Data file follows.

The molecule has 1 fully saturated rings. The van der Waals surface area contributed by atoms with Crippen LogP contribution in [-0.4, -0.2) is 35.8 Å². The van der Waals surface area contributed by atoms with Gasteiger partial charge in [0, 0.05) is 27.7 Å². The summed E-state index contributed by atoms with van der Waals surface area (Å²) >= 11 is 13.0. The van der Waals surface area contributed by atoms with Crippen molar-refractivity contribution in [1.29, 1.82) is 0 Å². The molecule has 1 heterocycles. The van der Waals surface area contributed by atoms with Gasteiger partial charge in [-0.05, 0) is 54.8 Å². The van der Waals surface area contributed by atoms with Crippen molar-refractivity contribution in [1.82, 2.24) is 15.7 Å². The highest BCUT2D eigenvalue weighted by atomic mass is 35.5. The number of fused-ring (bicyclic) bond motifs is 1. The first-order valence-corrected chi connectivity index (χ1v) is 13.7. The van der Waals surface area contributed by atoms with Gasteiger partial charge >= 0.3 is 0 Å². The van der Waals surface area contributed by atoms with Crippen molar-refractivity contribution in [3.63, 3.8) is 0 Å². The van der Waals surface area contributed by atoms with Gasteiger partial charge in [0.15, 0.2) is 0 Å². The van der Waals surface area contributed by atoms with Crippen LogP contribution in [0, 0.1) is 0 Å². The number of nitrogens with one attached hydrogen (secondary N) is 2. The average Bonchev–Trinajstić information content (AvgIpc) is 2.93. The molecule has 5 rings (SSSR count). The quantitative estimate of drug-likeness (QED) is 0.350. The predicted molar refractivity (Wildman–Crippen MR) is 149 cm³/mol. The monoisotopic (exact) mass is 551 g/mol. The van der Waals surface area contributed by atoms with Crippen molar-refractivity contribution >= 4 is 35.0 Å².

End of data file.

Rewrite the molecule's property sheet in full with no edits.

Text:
The molecule has 1 fully saturated rings. The van der Waals surface area contributed by atoms with Crippen LogP contribution in [-0.4, -0.2) is 35.8 Å². The van der Waals surface area contributed by atoms with Gasteiger partial charge in [0, 0.05) is 27.7 Å². The summed E-state index contributed by atoms with van der Waals surface area (Å²) >= 11 is 13.0. The van der Waals surface area contributed by atoms with Crippen molar-refractivity contribution in [1.29, 1.82) is 0 Å². The molecule has 1 heterocycles. The van der Waals surface area contributed by atoms with Gasteiger partial charge in [-0.05, 0) is 54.8 Å². The van der Waals surface area contributed by atoms with Crippen molar-refractivity contribution in [1.82, 2.24) is 15.7 Å². The highest BCUT2D eigenvalue weighted by atomic mass is 35.5. The number of fused-ring (bicyclic) bond motifs is 1. The first-order valence-corrected chi connectivity index (χ1v) is 13.7. The van der Waals surface area contributed by atoms with Gasteiger partial charge >= 0.3 is 0 Å². The van der Waals surface area contributed by atoms with Crippen molar-refractivity contribution in [3.63, 3.8) is 0 Å². The van der Waals surface area contributed by atoms with Gasteiger partial charge in [0.15, 0.2) is 0 Å². The van der Waals surface area contributed by atoms with Crippen LogP contribution in [0, 0.1) is 0 Å². The number of nitrogens with one attached hydrogen (secondary N) is 2. The average Bonchev–Trinajstić information content (AvgIpc) is 2.93. The molecule has 5 rings (SSSR count). The quantitative estimate of drug-likeness (QED) is 0.350. The predicted molar refractivity (Wildman–Crippen MR) is 149 cm³/mol. The monoisotopic (exact) mass is 551 g/mol. The van der Waals surface area contributed by atoms with Crippen molar-refractivity contribution >= 4 is 35.0 Å².